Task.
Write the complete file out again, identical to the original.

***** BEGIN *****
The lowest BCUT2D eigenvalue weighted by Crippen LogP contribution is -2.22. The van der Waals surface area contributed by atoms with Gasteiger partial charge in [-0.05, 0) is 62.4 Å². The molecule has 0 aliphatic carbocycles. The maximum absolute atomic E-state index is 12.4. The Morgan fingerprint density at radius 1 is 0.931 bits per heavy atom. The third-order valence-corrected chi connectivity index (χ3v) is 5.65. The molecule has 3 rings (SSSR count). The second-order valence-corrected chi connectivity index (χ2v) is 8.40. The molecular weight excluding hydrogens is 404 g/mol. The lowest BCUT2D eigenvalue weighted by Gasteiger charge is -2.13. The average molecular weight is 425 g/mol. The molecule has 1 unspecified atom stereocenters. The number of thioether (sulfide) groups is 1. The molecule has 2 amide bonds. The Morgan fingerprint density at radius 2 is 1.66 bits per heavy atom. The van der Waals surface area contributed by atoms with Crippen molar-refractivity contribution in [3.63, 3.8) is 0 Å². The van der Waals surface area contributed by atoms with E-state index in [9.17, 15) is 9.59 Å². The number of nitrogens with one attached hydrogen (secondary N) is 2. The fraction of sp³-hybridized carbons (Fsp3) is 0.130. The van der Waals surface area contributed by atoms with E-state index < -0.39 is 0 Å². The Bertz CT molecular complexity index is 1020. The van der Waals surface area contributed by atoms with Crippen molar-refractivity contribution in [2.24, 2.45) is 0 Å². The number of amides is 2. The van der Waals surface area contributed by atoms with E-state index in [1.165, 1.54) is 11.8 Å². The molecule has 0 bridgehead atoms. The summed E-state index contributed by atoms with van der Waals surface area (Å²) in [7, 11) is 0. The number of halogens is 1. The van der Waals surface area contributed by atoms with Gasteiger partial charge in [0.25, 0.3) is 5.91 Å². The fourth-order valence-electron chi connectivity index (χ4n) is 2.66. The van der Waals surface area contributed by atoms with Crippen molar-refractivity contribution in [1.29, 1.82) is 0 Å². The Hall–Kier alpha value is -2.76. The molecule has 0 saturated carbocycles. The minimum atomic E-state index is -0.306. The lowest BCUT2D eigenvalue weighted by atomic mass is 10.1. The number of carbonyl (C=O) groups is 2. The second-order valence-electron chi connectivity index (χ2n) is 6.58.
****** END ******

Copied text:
The lowest BCUT2D eigenvalue weighted by Crippen LogP contribution is -2.22. The van der Waals surface area contributed by atoms with Gasteiger partial charge in [-0.05, 0) is 62.4 Å². The molecule has 0 aliphatic carbocycles. The maximum absolute atomic E-state index is 12.4. The Morgan fingerprint density at radius 1 is 0.931 bits per heavy atom. The third-order valence-corrected chi connectivity index (χ3v) is 5.65. The molecule has 3 rings (SSSR count). The second-order valence-corrected chi connectivity index (χ2v) is 8.40. The molecular weight excluding hydrogens is 404 g/mol. The lowest BCUT2D eigenvalue weighted by Gasteiger charge is -2.13. The average molecular weight is 425 g/mol. The molecule has 1 unspecified atom stereocenters. The number of thioether (sulfide) groups is 1. The molecule has 2 amide bonds. The Morgan fingerprint density at radius 2 is 1.66 bits per heavy atom. The van der Waals surface area contributed by atoms with Crippen molar-refractivity contribution in [3.63, 3.8) is 0 Å². The van der Waals surface area contributed by atoms with E-state index in [9.17, 15) is 9.59 Å². The number of nitrogens with one attached hydrogen (secondary N) is 2. The fraction of sp³-hybridized carbons (Fsp3) is 0.130. The van der Waals surface area contributed by atoms with E-state index < -0.39 is 0 Å². The Bertz CT molecular complexity index is 1020. The van der Waals surface area contributed by atoms with Crippen molar-refractivity contribution in [2.24, 2.45) is 0 Å². The number of amides is 2. The van der Waals surface area contributed by atoms with E-state index in [1.165, 1.54) is 11.8 Å². The molecule has 0 bridgehead atoms. The summed E-state index contributed by atoms with van der Waals surface area (Å²) in [7, 11) is 0. The number of halogens is 1. The van der Waals surface area contributed by atoms with Gasteiger partial charge in [0.25, 0.3) is 5.91 Å². The fourth-order valence-electron chi connectivity index (χ4n) is 2.66. The van der Waals surface area contributed by atoms with Crippen molar-refractivity contribution in [1.29, 1.82) is 0 Å². The Hall–Kier alpha value is -2.76. The molecule has 0 saturated carbocycles. The minimum atomic E-state index is -0.306. The lowest BCUT2D eigenvalue weighted by atomic mass is 10.1. The number of carbonyl (C=O) groups is 2. The second-order valence-electron chi connectivity index (χ2n) is 6.58.